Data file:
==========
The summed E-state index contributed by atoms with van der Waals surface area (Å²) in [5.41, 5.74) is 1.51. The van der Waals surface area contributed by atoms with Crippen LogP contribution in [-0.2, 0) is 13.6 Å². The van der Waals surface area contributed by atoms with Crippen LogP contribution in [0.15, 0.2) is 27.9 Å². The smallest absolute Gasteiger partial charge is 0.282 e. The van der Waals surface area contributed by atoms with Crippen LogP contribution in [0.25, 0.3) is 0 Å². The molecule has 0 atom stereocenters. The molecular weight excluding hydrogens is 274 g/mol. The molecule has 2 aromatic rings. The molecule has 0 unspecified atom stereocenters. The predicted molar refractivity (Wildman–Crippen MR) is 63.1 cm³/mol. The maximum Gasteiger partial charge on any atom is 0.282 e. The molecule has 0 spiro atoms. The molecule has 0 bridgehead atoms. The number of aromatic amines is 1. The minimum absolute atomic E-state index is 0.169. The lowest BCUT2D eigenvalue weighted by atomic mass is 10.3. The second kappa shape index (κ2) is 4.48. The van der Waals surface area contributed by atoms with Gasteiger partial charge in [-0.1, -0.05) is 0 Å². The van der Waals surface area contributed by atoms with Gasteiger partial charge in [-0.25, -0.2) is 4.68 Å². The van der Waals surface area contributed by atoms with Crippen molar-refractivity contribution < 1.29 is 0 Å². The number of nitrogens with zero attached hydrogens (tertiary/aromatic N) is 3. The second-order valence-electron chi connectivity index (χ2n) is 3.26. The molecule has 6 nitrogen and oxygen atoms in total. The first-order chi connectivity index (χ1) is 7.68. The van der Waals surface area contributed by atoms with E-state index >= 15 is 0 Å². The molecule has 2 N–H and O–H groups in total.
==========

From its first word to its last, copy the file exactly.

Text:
The summed E-state index contributed by atoms with van der Waals surface area (Å²) in [5.41, 5.74) is 1.51. The van der Waals surface area contributed by atoms with Crippen LogP contribution in [-0.2, 0) is 13.6 Å². The van der Waals surface area contributed by atoms with Crippen LogP contribution in [0.15, 0.2) is 27.9 Å². The smallest absolute Gasteiger partial charge is 0.282 e. The van der Waals surface area contributed by atoms with Crippen LogP contribution in [0.25, 0.3) is 0 Å². The molecule has 0 atom stereocenters. The molecular weight excluding hydrogens is 274 g/mol. The molecule has 2 aromatic rings. The molecule has 0 unspecified atom stereocenters. The predicted molar refractivity (Wildman–Crippen MR) is 63.1 cm³/mol. The maximum Gasteiger partial charge on any atom is 0.282 e. The molecule has 0 spiro atoms. The molecule has 0 bridgehead atoms. The number of aromatic amines is 1. The minimum absolute atomic E-state index is 0.169. The lowest BCUT2D eigenvalue weighted by atomic mass is 10.3. The second kappa shape index (κ2) is 4.48. The van der Waals surface area contributed by atoms with Gasteiger partial charge in [-0.1, -0.05) is 0 Å². The van der Waals surface area contributed by atoms with Gasteiger partial charge in [-0.25, -0.2) is 4.68 Å². The van der Waals surface area contributed by atoms with Crippen molar-refractivity contribution < 1.29 is 0 Å². The number of nitrogens with zero attached hydrogens (tertiary/aromatic N) is 3. The second-order valence-electron chi connectivity index (χ2n) is 3.26. The molecule has 6 nitrogen and oxygen atoms in total. The first-order chi connectivity index (χ1) is 7.68. The van der Waals surface area contributed by atoms with E-state index >= 15 is 0 Å². The molecule has 2 N–H and O–H groups in total.